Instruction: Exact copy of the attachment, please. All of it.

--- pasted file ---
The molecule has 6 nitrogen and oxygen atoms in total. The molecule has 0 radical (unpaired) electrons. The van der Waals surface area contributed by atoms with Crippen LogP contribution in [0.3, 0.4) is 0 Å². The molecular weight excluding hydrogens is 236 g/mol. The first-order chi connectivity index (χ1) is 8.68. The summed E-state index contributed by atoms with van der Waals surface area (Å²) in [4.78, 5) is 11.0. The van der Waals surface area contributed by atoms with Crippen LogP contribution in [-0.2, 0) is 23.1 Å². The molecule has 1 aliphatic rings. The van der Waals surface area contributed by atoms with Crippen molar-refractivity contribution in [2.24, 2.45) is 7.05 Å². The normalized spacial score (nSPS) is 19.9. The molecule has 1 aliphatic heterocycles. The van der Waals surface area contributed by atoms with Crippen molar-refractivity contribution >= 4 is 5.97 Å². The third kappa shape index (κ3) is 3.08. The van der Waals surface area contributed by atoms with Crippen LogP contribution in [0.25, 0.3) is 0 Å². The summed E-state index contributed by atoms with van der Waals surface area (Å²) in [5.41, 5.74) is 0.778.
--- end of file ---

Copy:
The molecule has 6 nitrogen and oxygen atoms in total. The molecule has 0 radical (unpaired) electrons. The van der Waals surface area contributed by atoms with Crippen LogP contribution in [0.3, 0.4) is 0 Å². The molecular weight excluding hydrogens is 236 g/mol. The first-order chi connectivity index (χ1) is 8.68. The summed E-state index contributed by atoms with van der Waals surface area (Å²) in [4.78, 5) is 11.0. The van der Waals surface area contributed by atoms with Crippen LogP contribution in [-0.2, 0) is 23.1 Å². The molecule has 1 aliphatic rings. The van der Waals surface area contributed by atoms with Crippen molar-refractivity contribution in [2.24, 2.45) is 7.05 Å². The normalized spacial score (nSPS) is 19.9. The molecule has 1 aliphatic heterocycles. The van der Waals surface area contributed by atoms with Crippen molar-refractivity contribution >= 4 is 5.97 Å². The third kappa shape index (κ3) is 3.08. The van der Waals surface area contributed by atoms with Crippen LogP contribution in [0.25, 0.3) is 0 Å². The summed E-state index contributed by atoms with van der Waals surface area (Å²) in [5.41, 5.74) is 0.778.